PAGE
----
It’s hard to make an argument that he even wrote this. The screenplay was a little more than 31 pages, barely any material to substantiate a feature-length motion picture. Chandor, who is most known for the intelligent and conversational Margin Call in 2011, was great as a writer, making an intelligent, well-crafted picture filled with character depth, dialogue and dimension. Now, he has reverted to making All Is Lost. Why? What convinced him to step out of his comfort zone as a writer? With the clever, intelligent and enticing dialogue now missing from Margin Call, his sense of style is just as absent, and it gives the film an empty feeling that feels like it’s just half complete. It’s better, in fact, to describe the movie as a feature-length short film, meaning it’s a 30-minute television special stretched out to feature length simply to enhance profit.

“Robert Redford was incredible in the movie.”

Yes, I see Redford is in the movie. Thank you for pointing out the obvious. He is completely and utterly useless. Notice with the plot synopsis, I never called him by his character name. That is because his character doesn’t have a name, credited as “Our Man” on the international movie database. Redford is not acting here. He is modeling, staging and positioning himself in meager, idle positions and actions as Chandor commands him to flip from one side of the boat to another. The character is so impersonal, so thinly written and so emotionally bleak that there is little reason to care about him or be motivated by his journey. So thanks, Chandor, for casting Redford in a character nobody gives two rips about.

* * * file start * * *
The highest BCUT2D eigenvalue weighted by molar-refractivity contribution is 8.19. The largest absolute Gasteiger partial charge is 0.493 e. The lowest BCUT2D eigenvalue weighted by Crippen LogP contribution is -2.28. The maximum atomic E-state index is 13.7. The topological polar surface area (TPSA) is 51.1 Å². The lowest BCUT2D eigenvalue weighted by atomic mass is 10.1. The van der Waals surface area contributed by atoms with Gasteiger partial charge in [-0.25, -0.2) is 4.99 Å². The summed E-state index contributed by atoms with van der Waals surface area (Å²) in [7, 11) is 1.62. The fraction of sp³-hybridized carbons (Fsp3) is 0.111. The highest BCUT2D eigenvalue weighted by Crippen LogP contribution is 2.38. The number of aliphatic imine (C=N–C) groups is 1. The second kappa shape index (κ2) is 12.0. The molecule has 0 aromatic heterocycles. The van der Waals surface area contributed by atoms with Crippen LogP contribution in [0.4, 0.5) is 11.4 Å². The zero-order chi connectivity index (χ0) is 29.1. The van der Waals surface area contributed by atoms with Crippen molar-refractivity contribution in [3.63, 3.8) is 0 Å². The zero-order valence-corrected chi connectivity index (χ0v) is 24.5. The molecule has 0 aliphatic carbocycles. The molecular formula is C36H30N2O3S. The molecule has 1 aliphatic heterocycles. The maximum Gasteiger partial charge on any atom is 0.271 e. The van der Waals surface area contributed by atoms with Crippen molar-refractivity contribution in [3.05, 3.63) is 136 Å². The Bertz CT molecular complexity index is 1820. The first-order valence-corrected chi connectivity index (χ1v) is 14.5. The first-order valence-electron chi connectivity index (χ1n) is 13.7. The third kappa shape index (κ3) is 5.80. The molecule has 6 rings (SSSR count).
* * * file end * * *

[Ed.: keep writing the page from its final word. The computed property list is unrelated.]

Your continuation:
Compare this to any survival movie written and produced in the past 30 years. JawsCast Away127 HoursThe GreyGravity. Look at all of those movies and try to remember the emotions you felt while watching them. What is it about those movies that latched everyone’s attention? What captivated audiences and compelled them to care for these characters to survive?

That’s exactly it: Characters. We cared about Chief Brody when his son barely missed the shark’s jaws. We care about Chuck and Wilson because Chuck needs to get home to his girlfriend Kelly. We care about Aaron Ralston because of how estranged he was with his family, with John Ottoway when we realize his wife is dying, or with Doctor Stone when we realize what became of her daughter.

We care about these characters not because of their situations, but because of their inner turmoils that compelled them to keep living: They all had something to live for.

What reason does Robert Redford have to live for? We are told nothing except for that he’s “Our Man.” Riiiiiiight.

It’s movies like Jaws and Cast Away that keeps us away from the ocean, but it’s movies like All Is Lost that keeps us away from the movie theater. All Is Lost? You have no idea.